The Divine Comedy
Dante Alighieri is a fascinating medieval figure. He has experienced the tragedy of loosing a loved one who he didn’t even have a chance to marry because his family chose another woman to be his wife. This life’s tragedy among many others greatly intensified his interest in philosophy and country’s political life.
The “Divine Comedy” consists of three separate books: The Inferno, The Purgatorio and The Paradiso. The events take place at the beginning of the 14th century. The main hero is following an imaginary leader who promises he’ll find his love at the end of the way. But it seems there’s no end to the journey.
Magical events happen when you go through all circles of heaven and hell. The writer’s creativity is striking and the level of research put into the book will immensely surprise your mind. The events are mingled with real life circumstances of those times, ghosts of Antique poets, such as Virgil, and appearances of exotic animals, such as leopard or she-wolf. The hunt for author’s beloved Beatrice is all over the book scenario.
Imagine yourself in a middle of the fierce battle of the church and civic government (however civic leftover of an empire can appear) for the power and control over society. Do you believe in the life after death? What if Dante told you that every action of yours has consequences later? All these notions are deeply explored in the Comedy.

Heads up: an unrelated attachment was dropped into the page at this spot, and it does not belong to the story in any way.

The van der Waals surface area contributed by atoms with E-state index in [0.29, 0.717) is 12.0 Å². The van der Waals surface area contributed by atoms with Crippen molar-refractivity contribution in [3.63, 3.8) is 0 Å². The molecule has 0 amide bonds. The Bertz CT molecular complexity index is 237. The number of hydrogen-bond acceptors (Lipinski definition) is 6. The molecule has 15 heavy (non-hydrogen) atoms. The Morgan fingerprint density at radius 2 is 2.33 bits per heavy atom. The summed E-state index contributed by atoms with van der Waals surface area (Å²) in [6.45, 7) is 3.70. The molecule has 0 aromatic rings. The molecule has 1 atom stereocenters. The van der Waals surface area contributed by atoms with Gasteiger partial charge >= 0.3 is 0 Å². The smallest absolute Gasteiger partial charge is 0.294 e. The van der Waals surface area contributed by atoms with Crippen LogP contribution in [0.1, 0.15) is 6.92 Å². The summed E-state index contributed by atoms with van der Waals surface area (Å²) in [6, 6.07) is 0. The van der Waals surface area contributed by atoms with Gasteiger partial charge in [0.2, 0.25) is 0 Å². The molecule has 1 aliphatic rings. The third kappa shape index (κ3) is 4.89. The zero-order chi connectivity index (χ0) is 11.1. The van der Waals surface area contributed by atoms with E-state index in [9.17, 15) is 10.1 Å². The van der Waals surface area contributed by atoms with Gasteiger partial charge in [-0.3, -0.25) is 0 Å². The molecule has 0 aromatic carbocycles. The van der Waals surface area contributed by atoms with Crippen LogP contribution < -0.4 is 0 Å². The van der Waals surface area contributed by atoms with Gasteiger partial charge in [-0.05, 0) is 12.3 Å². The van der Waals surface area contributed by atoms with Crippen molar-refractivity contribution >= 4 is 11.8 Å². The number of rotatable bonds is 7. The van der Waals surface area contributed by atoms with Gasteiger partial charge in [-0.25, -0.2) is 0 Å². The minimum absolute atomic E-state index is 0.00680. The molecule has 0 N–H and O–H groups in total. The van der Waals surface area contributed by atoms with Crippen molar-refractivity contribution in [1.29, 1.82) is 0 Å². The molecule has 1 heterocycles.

Besides bizarre characters and plot, the book is very fun to read in terms of style. The poem is written in the common people language, which seems so eloquent and sophisticated nowadays. No wonder the text couldn’t have been named tragedy due to its vulgar status.
Besides the high morals and fatalism Dante hints at in his book, it is still very positive and forgiving. Finishing with the joy of heaven, or the Paradiso, the “The Divine Comedy” will leave your literary taste satisfied after reading it. Definitely recommended to check out!
The doctrine of death in different religions is different. But most religions are very similar in some ways. They teach that after death, the invisible part of man continues to live. We can’t know it is a true or not, we can just guess. In the "Divine Comedy" Dante undertakes...